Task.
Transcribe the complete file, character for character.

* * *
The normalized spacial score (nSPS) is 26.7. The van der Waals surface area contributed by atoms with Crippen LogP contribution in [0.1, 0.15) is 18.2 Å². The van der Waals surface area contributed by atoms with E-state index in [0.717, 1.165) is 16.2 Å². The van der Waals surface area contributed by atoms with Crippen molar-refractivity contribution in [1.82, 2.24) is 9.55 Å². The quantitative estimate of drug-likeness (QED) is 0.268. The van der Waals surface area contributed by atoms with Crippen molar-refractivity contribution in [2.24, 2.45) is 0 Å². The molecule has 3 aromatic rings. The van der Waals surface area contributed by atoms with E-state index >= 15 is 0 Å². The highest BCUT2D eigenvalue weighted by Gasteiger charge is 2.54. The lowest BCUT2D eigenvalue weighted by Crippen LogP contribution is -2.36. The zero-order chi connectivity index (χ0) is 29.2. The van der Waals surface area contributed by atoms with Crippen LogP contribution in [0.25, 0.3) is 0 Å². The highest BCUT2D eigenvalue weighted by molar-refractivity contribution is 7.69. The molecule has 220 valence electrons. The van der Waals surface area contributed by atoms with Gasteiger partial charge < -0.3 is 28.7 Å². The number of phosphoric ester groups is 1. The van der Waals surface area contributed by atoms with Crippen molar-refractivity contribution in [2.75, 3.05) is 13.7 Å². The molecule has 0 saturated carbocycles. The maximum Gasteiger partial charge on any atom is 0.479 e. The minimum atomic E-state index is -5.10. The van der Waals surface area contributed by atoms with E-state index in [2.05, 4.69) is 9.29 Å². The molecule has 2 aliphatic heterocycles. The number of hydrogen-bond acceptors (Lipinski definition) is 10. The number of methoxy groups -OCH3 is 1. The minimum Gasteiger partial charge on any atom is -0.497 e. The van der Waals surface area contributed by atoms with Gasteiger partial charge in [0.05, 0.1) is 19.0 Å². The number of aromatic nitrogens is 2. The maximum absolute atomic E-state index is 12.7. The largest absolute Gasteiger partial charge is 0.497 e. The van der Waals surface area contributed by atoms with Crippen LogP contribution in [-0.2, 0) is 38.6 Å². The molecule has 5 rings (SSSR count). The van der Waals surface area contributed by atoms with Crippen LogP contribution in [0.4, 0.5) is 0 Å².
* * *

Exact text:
The normalized spacial score (nSPS) is 26.7. The van der Waals surface area contributed by atoms with Crippen LogP contribution in [0.1, 0.15) is 18.2 Å². The van der Waals surface area contributed by atoms with E-state index in [0.717, 1.165) is 16.2 Å². The van der Waals surface area contributed by atoms with Crippen molar-refractivity contribution in [1.82, 2.24) is 9.55 Å². The quantitative estimate of drug-likeness (QED) is 0.268. The van der Waals surface area contributed by atoms with Crippen molar-refractivity contribution in [2.24, 2.45) is 0 Å². The molecule has 3 aromatic rings. The van der Waals surface area contributed by atoms with E-state index >= 15 is 0 Å². The highest BCUT2D eigenvalue weighted by Gasteiger charge is 2.54. The lowest BCUT2D eigenvalue weighted by Crippen LogP contribution is -2.36. The zero-order chi connectivity index (χ0) is 29.2. The van der Waals surface area contributed by atoms with Crippen LogP contribution in [0.25, 0.3) is 0 Å². The highest BCUT2D eigenvalue weighted by molar-refractivity contribution is 7.69. The molecule has 220 valence electrons. The van der Waals surface area contributed by atoms with Gasteiger partial charge < -0.3 is 28.7 Å². The number of phosphoric ester groups is 1. The van der Waals surface area contributed by atoms with Crippen molar-refractivity contribution in [2.75, 3.05) is 13.7 Å². The molecule has 0 saturated carbocycles. The maximum Gasteiger partial charge on any atom is 0.479 e. The minimum atomic E-state index is -5.10. The van der Waals surface area contributed by atoms with E-state index in [2.05, 4.69) is 9.29 Å². The molecule has 2 aliphatic heterocycles. The number of hydrogen-bond acceptors (Lipinski definition) is 10. The number of methoxy groups -OCH3 is 1. The minimum Gasteiger partial charge on any atom is -0.497 e. The van der Waals surface area contributed by atoms with Gasteiger partial charge in [0.05, 0.1) is 19.0 Å². The number of aromatic nitrogens is 2. The maximum absolute atomic E-state index is 12.7. The largest absolute Gasteiger partial charge is 0.497 e. The van der Waals surface area contributed by atoms with Crippen LogP contribution in [-0.2, 0) is 38.6 Å². The molecule has 5 rings (SSSR count). The van der Waals surface area contributed by atoms with Crippen LogP contribution in [0.4, 0.5) is 0 Å².